A Novel Survey on Blockchain for Internet of Things

A Novel Survey on Blockchain for Internet of Things

Jay Kumar Jain (Sagar Institute of Research and Technology, India) and Varsha Jain (Bansal Institute of Science and Technology, Bhopal, India)
DOI: 10.4018/978-1-7998-0186-3.ch004


Internet of things (IoT) is ready to change human life and release tremendous financial benefits. It may be that lack of information security and the belief of the current IoT are actually restricting its selection. Blockchain changes in an appropriated and secure record holds reliable records of information in various areas and possibly resolves information security concerns in the IoT system. This chapter presents a thorough review on the existing blockchain progress with an accent on IoT applications. The authors first give an overview of blockchain architecture including blockchain technologies and key characteristics of blockchain. The authors then discuss the blockchain for the internet of things including blockchain for IoT: technologies. Furthermore, they list some challenges and problems that will hinder blockchain development and summarize some existing approaches for solving these problems. Some possible future directions are also discussed. Future research bearings are ordered for a viable mix of blockchains in the IoT system.
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A blockchain is a decentralized, distributed database that is used to maintain a continuous growing list of records, which is called a block. This is a digital ledger of records which is shown in a network to capture transactions between different parties. For use as a distributed ledger, a blockchain is autonomously managed by a peer-to-peer network, which adheres to a protocol for inter-node communication and validates new blocks and after its creation includes all transactions. Each block contains a cryptographic hash of the past block, a timestamp, and exchange information. All members like businesses or people, utilizing the common database are “hubs” associated with the blockchain each keeping up an indistinguishable duplicate of the record. Each section into a blockchain is an exchange and all these exchanges show a trade of significant worth among members (i.e., an advanced resource that demonstrate rights, commitments or proprietorship). By and by, a wide range of sorts of blockchains are being developed and tried. Nonetheless, most blockchains pursue this essential system and approach. When one member needs to make an exchange with another, the various hubs in the system speak with one another utilizing a pre-decided component to watch that the new exchange is legitimate.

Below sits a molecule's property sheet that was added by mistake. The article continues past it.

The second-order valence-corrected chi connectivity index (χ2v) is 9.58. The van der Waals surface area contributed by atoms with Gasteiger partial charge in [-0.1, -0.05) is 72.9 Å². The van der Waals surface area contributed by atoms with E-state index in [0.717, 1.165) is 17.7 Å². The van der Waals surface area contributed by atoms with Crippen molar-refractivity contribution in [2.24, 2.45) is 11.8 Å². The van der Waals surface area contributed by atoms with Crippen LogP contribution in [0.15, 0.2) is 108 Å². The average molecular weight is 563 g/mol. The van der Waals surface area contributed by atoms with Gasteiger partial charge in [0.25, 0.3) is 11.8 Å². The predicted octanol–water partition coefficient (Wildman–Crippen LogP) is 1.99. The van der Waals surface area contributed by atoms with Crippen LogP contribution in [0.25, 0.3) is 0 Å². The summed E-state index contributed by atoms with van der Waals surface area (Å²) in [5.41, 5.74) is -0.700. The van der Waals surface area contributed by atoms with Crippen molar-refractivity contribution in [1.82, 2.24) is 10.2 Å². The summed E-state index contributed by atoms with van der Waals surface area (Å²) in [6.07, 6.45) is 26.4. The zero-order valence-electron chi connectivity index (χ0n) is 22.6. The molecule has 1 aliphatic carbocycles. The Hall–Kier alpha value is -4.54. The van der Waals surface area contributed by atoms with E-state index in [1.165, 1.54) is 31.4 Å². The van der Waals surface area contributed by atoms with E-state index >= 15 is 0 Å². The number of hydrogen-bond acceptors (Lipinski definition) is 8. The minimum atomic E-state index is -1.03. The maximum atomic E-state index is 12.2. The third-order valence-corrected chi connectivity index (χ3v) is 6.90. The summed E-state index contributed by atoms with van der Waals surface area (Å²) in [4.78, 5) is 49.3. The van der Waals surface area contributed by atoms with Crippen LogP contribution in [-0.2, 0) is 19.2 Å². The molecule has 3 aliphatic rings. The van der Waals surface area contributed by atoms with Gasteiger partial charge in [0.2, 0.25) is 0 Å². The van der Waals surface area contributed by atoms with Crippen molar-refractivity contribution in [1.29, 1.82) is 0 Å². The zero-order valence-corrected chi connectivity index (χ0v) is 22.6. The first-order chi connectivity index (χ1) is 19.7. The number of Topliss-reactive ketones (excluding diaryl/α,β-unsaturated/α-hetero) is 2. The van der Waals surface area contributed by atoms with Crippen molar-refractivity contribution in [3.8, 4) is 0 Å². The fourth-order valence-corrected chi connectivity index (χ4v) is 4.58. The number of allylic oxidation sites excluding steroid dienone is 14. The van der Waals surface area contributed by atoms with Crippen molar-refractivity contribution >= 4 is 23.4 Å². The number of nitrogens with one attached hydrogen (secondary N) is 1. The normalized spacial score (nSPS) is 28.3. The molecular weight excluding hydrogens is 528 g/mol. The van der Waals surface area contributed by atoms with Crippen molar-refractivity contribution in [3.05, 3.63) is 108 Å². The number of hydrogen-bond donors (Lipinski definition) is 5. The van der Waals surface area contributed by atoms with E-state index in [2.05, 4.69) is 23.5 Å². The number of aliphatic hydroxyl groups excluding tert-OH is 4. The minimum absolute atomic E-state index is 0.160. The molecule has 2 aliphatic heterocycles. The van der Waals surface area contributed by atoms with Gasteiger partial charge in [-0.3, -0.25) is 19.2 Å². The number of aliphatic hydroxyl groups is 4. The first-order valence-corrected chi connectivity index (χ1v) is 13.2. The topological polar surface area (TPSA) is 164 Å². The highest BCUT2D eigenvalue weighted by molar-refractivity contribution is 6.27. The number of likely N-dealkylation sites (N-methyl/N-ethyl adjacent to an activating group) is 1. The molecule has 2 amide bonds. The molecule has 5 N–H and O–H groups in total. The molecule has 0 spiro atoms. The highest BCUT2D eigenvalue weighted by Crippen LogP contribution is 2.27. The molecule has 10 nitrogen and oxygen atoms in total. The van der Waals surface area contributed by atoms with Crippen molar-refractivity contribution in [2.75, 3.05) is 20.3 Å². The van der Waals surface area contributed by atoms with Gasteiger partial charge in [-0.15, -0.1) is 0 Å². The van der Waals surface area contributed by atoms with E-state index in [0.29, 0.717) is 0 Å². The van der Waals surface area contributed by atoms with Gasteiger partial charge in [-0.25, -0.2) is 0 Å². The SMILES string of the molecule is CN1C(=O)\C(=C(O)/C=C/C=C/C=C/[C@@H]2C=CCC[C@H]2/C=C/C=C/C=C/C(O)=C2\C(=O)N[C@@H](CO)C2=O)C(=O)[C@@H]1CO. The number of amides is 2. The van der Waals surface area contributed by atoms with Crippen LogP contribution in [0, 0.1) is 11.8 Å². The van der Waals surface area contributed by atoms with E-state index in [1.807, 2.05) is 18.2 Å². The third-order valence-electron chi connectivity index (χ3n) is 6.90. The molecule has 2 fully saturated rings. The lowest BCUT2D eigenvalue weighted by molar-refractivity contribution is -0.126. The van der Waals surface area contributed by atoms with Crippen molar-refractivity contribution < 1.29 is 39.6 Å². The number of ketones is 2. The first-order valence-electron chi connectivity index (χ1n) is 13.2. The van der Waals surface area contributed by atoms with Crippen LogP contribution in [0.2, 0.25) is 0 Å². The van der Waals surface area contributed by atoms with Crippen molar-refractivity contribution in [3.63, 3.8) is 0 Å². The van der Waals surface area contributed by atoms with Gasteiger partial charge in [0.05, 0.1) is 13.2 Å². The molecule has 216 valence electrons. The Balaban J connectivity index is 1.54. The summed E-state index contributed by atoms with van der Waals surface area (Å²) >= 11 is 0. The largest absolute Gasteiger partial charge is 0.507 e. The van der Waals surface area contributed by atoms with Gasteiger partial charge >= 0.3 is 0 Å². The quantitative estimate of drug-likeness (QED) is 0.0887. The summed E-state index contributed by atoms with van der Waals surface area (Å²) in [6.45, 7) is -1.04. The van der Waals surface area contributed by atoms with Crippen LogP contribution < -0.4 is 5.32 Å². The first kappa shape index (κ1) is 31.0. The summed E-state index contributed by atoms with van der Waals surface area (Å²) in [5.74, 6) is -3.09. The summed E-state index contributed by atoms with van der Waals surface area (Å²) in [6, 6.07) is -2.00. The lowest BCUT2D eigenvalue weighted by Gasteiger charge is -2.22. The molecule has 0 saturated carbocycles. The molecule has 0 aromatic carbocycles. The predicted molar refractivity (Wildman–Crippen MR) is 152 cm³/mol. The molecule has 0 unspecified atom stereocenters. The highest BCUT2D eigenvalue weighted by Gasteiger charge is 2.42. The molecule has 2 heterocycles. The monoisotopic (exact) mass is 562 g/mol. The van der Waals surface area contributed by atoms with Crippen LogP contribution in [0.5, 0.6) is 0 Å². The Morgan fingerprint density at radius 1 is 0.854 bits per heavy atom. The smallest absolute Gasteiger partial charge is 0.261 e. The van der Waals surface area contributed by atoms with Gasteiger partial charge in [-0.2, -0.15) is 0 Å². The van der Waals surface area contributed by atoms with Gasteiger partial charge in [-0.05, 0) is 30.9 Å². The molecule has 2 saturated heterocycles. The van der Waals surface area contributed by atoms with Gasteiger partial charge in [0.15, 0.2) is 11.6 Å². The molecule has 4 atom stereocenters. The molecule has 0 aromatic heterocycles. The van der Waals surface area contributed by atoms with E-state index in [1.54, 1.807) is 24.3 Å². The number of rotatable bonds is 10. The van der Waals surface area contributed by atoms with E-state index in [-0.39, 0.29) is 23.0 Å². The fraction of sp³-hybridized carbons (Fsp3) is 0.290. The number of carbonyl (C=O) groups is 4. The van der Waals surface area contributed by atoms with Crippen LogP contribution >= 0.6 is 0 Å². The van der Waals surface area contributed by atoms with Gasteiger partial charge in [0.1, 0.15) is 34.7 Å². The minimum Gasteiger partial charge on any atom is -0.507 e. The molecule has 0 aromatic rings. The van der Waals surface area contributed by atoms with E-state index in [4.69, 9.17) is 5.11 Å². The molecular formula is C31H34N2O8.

This mechanism is referred to as an assent calculation. When a transaction has been acknowledged by the system, all duplicates of the record are refreshed with the new data. Different exchanges are generally joined into a “hinder” that is attached to the record. Each square contains data that alludes back to past squares and along these lines all squares in the steel together in the dispersed indistinguishable duplicates. Taking an interest hub can include new, time-stepped exchanges, however, members can't erase or adjust the passages once they have been approved and acknowledged by the system. On the off chance that a hub changed a past square, it would not synchronize with the remainder of the system and would be prohibited from the blockchain. A legitimately working blockchain is in this manner changeless in spite of coming up short on a focal head.

Blockchain Architecture

According to Lee KuoChuen, D. et al. (2015), Blockchain is a series of blocks, which carries a complete list of transaction records like a traditional public ledger. Figure 1 outlines the case of a blockchain. Each block indicates the immediately previous block via a reference that is fundamentally a hash value of the previous block known as parent block. According to Buterin, et al. (2014) it is worth noting that uncle blocks (offspring of the block’s predecessor) hashes will likewise be stored in ethereum blockchain. The initial block of a blockchain is known as genesis block which has no parent block. The author then presents the block structure in section 2.1, digital signature working in section 2.2. Additionally, authors also give a precise of blockchain key attributes in section 2.3. Also, Blockchain taxonomy is shown in section 2.4.

Figure 1.

Sequence of blocks.



A block comprises of the block header and the block body as mentioned in Figure 2. In particular, the block header includes:

  • 1.

    Block version: implies which set of block validation rules to pursue.

  • 2.

    Parent block hash: it is 256-bit hash values that indicate to the previous block.

  • 3.

    Merkle tree root hash: the hash value of all the transactions in the block.

  • 4.

    Timestamp: current timestamp as seconds since 1970-01-01T00:00 UTC.

  • 5.

    nBits: current hashing target in a minimal format.

  • 6.

    Nonce: a 4-byte field, which usually starts with 0 and increases for every hash computation.

The block body is made out of a transaction counter and transactions. The maximum transaction that a block can contain relies upon the block size and the measure of each transaction. Blockchain utilizes an asymmetric cryptography mechanism to validate the authentication of transactions. An asymmetric cryptography-based digital signature is used in an unfaithful situation. Author next quicky explains digital signature.

Figure 2.

Block Structure


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